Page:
Which medications in the drug class Anticonvulsants are used in the treatment of Pediatric Headache?

Updated: Jan 02, 2019
  • Author: J Ivan Lopez, MD, FAAN, FAHS; Chief Editor: George I Jallo, MD  more...
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Answer

Anticonvulsants

When given in doses lower than those generally used for preventing seizures, valproic acid and topiramate usually have antimigraine activity; divalproex sodium (which contains valproic acid) and topiramate have been approved by the FDA for migraine prophylaxis.

Divalproex sodium (Depakote)

Divalproex sodium is a stable coordination compound composed of sodium valproate and valproic acid in a 1:1 molar relationship; it has been approved by the FDA for prevention of migraine in children older than 12 years. It is likely that all forms of valproic acid have similar efficacy. Preparations that can be used include 250 mg tablets, 125 mg sprinkle capsules, and 250 mg/5 mL liquid formulations (US preparations). The mechanism of action in migraine is unknown, but it is reported to act through the inhibitory neurotransmitter gamma-aminobutyric acid in the treatment of epilepsy.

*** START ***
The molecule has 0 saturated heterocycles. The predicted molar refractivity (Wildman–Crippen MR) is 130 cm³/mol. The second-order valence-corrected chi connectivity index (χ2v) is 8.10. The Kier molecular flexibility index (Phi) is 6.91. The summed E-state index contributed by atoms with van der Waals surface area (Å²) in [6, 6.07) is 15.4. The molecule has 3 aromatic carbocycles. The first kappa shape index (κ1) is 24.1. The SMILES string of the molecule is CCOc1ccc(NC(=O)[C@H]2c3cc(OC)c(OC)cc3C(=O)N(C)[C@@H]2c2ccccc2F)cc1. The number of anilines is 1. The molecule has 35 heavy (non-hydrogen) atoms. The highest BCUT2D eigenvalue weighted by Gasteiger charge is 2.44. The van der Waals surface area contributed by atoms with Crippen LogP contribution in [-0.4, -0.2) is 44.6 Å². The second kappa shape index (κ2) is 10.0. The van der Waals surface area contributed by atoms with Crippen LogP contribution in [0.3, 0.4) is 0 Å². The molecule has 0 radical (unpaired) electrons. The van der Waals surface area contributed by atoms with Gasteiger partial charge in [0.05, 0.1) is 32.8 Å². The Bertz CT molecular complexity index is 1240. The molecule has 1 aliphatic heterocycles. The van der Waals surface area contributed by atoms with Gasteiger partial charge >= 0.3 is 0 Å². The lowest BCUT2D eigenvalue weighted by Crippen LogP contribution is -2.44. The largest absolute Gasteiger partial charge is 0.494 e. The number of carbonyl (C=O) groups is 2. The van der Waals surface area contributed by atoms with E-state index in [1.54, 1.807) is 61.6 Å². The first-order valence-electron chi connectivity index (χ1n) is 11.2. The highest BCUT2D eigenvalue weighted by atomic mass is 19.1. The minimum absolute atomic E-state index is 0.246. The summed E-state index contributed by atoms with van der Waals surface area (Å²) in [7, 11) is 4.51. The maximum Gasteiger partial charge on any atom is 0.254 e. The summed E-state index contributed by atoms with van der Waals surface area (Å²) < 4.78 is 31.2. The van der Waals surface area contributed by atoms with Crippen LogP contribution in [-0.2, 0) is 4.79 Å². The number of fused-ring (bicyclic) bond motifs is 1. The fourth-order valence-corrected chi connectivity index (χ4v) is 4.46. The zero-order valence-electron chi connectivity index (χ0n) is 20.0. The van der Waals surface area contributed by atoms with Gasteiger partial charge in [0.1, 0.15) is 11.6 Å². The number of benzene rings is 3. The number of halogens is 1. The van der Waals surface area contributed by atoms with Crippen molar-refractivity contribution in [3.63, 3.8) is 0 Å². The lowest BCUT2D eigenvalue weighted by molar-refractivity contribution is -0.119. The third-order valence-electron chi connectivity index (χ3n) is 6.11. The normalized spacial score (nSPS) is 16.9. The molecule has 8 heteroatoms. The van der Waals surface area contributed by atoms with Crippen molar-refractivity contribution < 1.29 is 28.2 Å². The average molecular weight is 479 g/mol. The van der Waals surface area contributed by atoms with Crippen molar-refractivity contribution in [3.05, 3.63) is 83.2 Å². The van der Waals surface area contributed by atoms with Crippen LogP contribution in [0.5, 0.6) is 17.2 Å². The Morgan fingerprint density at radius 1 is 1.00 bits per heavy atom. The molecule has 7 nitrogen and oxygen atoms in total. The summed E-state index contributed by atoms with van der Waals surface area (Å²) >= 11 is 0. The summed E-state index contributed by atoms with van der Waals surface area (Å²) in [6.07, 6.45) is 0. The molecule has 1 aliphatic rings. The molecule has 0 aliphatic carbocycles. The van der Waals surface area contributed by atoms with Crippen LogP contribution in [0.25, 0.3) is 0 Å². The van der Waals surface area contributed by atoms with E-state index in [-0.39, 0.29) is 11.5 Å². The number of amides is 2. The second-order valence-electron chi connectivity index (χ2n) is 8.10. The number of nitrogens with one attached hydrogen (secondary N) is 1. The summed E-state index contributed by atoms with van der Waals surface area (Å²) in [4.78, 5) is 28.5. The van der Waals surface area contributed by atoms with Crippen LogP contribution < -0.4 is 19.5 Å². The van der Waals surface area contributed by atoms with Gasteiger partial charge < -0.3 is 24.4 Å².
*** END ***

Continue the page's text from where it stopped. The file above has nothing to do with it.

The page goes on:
Valproic acid (Stavzor)

Valproic acid has been approved by the FDA for the prevention of migraine in children older than 12 years. The mechanism of action in migraine is unknown, but it is reported to act through the inhibitory neurotransmitter gamma-aminobutyric acid in the treatment of epilepsy.

Gabapentin (Neurontin, Gralise)

Gabapentin is used for migraine headache prophylaxis.

Topiramate (Topamax)

Migraine prophylaxis in adults is a labeled indication for topiramate. Although studies of the use of the drug in adolescents and children are under way, in 2014 the FDA approved the use of topiramate for the prevention of headaches in migraine patients aged 12-17 years. Topiramate is sedating and causes cognitive slowing if the dose is advanced rapidly or the starting dose is high.


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